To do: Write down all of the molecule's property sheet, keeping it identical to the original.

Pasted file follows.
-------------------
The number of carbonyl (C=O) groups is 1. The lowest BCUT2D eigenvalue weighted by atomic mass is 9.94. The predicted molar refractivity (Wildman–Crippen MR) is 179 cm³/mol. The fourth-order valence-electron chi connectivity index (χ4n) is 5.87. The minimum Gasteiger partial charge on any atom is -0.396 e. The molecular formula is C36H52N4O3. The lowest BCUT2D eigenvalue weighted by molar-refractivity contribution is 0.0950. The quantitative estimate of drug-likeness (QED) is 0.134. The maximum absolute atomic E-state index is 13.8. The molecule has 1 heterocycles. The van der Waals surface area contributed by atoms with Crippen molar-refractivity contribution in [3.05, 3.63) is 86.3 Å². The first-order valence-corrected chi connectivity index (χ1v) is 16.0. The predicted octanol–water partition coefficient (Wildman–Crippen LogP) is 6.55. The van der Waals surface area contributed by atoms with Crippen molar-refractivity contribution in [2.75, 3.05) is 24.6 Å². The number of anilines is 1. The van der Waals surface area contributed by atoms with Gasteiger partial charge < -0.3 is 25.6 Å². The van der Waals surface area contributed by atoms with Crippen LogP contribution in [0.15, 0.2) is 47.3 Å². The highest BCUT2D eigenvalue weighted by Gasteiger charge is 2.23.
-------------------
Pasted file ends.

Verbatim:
The number of carbonyl (C=O) groups is 1. The lowest BCUT2D eigenvalue weighted by atomic mass is 9.94. The predicted molar refractivity (Wildman–Crippen MR) is 179 cm³/mol. The fourth-order valence-electron chi connectivity index (χ4n) is 5.87. The minimum Gasteiger partial charge on any atom is -0.396 e. The molecular formula is C36H52N4O3. The lowest BCUT2D eigenvalue weighted by molar-refractivity contribution is 0.0950. The quantitative estimate of drug-likeness (QED) is 0.134. The maximum absolute atomic E-state index is 13.8. The molecule has 1 heterocycles. The van der Waals surface area contributed by atoms with Crippen molar-refractivity contribution in [3.05, 3.63) is 86.3 Å². The first-order valence-corrected chi connectivity index (χ1v) is 16.0. The predicted octanol–water partition coefficient (Wildman–Crippen LogP) is 6.55. The van der Waals surface area contributed by atoms with Crippen molar-refractivity contribution in [2.75, 3.05) is 24.6 Å². The number of anilines is 1. The van der Waals surface area contributed by atoms with Gasteiger partial charge < -0.3 is 25.6 Å². The van der Waals surface area contributed by atoms with Crippen LogP contribution in [0.15, 0.2) is 47.3 Å². The highest BCUT2D eigenvalue weighted by Gasteiger charge is 2.23.